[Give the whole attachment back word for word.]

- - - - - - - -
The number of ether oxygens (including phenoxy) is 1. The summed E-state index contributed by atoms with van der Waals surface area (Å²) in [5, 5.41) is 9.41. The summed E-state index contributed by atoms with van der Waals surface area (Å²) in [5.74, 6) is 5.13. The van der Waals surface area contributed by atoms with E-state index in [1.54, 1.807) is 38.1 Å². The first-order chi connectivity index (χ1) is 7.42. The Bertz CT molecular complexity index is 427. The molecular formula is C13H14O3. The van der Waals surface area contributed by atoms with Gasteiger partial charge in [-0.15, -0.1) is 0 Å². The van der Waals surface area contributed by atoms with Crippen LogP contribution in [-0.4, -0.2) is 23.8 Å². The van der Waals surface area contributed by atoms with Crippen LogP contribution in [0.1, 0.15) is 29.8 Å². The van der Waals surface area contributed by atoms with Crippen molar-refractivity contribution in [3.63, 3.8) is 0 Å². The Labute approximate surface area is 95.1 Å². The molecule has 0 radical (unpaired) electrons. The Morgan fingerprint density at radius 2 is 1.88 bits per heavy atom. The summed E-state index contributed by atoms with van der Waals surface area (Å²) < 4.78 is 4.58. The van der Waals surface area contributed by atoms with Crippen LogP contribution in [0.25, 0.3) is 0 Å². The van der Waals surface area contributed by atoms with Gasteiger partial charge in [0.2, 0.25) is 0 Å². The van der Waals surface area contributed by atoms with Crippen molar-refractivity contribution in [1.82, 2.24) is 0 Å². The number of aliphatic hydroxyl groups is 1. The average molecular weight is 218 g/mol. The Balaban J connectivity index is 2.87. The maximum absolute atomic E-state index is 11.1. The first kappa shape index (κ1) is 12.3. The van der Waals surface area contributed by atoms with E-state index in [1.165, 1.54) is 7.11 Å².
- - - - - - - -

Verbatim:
The number of ether oxygens (including phenoxy) is 1. The summed E-state index contributed by atoms with van der Waals surface area (Å²) in [5, 5.41) is 9.41. The summed E-state index contributed by atoms with van der Waals surface area (Å²) in [5.74, 6) is 5.13. The van der Waals surface area contributed by atoms with E-state index in [1.54, 1.807) is 38.1 Å². The first-order chi connectivity index (χ1) is 7.42. The Bertz CT molecular complexity index is 427. The molecular formula is C13H14O3. The van der Waals surface area contributed by atoms with Gasteiger partial charge in [-0.15, -0.1) is 0 Å². The van der Waals surface area contributed by atoms with Crippen LogP contribution in [-0.4, -0.2) is 23.8 Å². The van der Waals surface area contributed by atoms with Crippen LogP contribution in [0.1, 0.15) is 29.8 Å². The van der Waals surface area contributed by atoms with Crippen molar-refractivity contribution in [3.63, 3.8) is 0 Å². The Labute approximate surface area is 95.1 Å². The molecule has 0 radical (unpaired) electrons. The Morgan fingerprint density at radius 2 is 1.88 bits per heavy atom. The summed E-state index contributed by atoms with van der Waals surface area (Å²) < 4.78 is 4.58. The van der Waals surface area contributed by atoms with Crippen LogP contribution in [0.25, 0.3) is 0 Å². The van der Waals surface area contributed by atoms with Gasteiger partial charge in [0.2, 0.25) is 0 Å². The van der Waals surface area contributed by atoms with Crippen molar-refractivity contribution in [1.82, 2.24) is 0 Å². The number of aliphatic hydroxyl groups is 1. The average molecular weight is 218 g/mol. The Balaban J connectivity index is 2.87. The maximum absolute atomic E-state index is 11.1. The first kappa shape index (κ1) is 12.3. The van der Waals surface area contributed by atoms with E-state index in [1.165, 1.54) is 7.11 Å².